5. The system of claim 1, further comprising a threshold detector located between the data matching filter and the sampler for locating a maximum response peak at a time point in the multipath response and assigning a pseudorandom noise code coefficient to the maximum response peak.
6. The system of claim 1, further comprising a phase estimator located before the sampler for estimating phases of the enhanced peaks.
7. The system of claim 5, further comprising a phase estimator located between the threshold detector and the sampler for estimating phases of the enhanced peaks.
8. A method for transmitting data symbols from a transmitter to a receiver in a wireless communication system, comprising the steps of:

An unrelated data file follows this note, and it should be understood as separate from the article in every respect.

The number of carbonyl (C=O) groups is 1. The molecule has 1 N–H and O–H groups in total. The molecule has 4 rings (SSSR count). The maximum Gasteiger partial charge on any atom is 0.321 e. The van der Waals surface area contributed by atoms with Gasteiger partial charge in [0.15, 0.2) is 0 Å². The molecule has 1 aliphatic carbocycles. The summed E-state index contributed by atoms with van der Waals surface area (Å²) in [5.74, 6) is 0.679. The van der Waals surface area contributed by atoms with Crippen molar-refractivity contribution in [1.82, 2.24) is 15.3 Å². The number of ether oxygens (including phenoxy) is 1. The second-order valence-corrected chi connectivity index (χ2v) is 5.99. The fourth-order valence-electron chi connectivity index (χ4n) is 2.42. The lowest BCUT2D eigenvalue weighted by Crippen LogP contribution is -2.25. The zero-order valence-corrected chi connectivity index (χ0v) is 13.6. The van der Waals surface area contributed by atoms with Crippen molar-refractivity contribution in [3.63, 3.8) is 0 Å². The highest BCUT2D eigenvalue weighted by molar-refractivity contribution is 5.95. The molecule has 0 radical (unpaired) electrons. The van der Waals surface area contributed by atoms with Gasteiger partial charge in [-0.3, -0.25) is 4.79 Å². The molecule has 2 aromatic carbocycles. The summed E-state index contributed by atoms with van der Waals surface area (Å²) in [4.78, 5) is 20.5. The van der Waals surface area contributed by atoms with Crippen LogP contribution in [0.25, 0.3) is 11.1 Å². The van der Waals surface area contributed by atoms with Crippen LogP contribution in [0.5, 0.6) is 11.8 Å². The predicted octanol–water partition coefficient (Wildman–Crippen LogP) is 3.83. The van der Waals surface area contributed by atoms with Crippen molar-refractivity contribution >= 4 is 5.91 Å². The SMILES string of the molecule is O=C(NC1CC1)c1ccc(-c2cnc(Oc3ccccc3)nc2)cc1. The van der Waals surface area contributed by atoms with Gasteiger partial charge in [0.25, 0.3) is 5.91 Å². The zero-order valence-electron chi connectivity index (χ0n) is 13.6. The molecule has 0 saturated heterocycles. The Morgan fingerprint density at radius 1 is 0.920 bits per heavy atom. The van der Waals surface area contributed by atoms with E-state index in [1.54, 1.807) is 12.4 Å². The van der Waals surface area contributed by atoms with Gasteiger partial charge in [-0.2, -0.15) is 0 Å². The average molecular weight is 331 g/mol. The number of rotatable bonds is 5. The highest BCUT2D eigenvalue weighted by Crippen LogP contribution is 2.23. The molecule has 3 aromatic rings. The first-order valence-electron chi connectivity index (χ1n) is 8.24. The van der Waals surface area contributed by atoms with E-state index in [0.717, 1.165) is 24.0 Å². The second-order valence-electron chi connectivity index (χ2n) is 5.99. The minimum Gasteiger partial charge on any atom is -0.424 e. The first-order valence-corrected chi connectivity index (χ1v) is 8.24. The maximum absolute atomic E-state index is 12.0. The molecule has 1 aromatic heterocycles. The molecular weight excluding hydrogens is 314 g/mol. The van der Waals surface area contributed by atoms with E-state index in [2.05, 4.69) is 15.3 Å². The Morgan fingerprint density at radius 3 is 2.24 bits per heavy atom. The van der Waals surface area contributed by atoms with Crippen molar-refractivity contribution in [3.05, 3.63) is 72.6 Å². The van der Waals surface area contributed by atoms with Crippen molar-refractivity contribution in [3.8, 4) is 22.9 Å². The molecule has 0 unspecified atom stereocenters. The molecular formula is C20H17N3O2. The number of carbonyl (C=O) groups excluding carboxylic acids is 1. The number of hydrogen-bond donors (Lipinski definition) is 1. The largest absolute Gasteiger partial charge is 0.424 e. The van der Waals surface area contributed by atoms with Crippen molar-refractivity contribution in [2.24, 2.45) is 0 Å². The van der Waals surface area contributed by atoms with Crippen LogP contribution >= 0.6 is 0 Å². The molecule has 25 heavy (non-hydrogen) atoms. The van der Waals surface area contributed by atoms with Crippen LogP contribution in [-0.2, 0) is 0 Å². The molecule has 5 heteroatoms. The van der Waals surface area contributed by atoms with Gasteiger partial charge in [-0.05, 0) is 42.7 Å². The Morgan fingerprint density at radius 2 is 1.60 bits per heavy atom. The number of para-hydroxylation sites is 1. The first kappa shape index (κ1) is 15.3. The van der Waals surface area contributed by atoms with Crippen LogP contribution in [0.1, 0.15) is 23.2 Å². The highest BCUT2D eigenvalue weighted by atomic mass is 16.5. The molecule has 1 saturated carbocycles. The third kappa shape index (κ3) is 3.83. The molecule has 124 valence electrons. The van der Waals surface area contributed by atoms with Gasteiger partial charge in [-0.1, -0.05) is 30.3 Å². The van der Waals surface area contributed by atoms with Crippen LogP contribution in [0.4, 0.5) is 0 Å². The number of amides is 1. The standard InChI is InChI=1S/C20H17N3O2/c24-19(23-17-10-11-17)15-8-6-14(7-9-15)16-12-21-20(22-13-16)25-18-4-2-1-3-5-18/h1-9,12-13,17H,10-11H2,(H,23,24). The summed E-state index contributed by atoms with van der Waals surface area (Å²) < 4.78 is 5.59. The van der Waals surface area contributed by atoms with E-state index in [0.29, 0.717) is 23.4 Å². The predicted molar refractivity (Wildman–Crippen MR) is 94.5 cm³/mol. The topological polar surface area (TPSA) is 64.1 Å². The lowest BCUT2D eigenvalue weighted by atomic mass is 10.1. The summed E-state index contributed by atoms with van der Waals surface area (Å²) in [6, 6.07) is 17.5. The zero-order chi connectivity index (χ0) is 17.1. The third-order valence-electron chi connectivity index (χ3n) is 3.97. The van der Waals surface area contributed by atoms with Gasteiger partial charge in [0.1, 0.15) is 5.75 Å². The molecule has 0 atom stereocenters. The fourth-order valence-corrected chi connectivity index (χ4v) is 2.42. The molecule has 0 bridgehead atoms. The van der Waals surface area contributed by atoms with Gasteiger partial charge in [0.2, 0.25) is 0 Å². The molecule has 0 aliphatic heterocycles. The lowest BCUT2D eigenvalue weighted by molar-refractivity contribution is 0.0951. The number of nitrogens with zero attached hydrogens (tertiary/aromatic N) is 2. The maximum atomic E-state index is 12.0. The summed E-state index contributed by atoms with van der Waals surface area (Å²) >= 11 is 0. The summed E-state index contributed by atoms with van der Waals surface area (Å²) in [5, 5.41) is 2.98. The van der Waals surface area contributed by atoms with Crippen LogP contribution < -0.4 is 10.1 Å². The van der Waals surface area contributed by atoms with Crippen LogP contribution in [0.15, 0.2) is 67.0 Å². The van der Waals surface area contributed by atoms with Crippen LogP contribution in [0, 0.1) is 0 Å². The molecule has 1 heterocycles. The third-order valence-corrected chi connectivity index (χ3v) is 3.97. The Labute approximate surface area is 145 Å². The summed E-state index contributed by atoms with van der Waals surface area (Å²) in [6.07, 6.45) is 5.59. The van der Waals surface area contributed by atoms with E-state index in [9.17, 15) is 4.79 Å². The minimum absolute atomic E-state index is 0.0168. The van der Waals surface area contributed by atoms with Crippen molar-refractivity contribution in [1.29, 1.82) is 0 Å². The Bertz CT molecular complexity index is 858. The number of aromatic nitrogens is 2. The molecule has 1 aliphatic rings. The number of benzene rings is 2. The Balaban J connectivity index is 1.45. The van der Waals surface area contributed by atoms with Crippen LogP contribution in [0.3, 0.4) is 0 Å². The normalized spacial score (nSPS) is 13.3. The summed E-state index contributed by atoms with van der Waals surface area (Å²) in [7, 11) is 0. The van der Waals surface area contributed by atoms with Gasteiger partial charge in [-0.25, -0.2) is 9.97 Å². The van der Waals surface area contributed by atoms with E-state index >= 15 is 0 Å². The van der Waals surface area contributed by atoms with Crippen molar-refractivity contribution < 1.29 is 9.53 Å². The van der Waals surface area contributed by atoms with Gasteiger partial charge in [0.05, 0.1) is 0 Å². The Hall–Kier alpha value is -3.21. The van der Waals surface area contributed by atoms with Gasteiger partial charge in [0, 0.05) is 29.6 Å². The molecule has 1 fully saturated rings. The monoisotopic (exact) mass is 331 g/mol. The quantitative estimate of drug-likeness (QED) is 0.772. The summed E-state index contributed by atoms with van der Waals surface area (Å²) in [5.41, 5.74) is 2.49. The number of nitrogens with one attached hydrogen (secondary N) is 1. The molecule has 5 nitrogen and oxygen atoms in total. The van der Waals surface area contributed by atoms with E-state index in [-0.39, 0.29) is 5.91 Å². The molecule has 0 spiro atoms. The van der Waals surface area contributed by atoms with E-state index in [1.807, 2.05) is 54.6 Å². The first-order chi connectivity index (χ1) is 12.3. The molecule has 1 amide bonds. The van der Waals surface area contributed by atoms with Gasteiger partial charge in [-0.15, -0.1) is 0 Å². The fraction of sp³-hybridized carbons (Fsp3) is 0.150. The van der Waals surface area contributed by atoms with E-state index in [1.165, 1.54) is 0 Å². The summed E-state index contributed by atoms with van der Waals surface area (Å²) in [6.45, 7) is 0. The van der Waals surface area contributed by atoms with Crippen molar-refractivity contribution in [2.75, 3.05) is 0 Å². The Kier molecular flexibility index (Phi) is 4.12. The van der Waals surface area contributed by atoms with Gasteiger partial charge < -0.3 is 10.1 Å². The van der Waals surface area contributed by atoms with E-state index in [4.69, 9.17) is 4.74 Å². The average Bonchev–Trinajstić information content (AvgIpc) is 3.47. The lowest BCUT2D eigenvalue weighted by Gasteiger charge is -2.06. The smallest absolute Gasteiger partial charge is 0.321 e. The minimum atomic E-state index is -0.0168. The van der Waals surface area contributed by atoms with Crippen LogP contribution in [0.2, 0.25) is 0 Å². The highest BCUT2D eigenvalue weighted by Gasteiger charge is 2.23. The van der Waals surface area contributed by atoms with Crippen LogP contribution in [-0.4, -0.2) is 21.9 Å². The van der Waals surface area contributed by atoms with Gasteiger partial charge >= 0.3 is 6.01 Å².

transmitting a frame of data symbols and pilot symbols, where the pilot symbols are inserted in the frame at known time intervals;
modulating the frame of data symbols and pilot symbols using quadrature phase shift keying (QPSK) modulation;
receiving the frame at the receiver;
recovering the pilot symbols of the frame;
providing a multipath response of the frame at the known time intervals of the pilot symbols;
enhancing the multipath response by providing a plurality of enhanced peaks of the multipath response;
sampling the multipath response at each of the enhanced peaks; and
recovering the data symbols using quadrature phase shift keying (QPSK) demodulation based on the sampled and enhanced multipath response.
9. The method of claim 8, wherein the frame of data symbols and pilot symbols is transmitted in the forward link and the reverse link.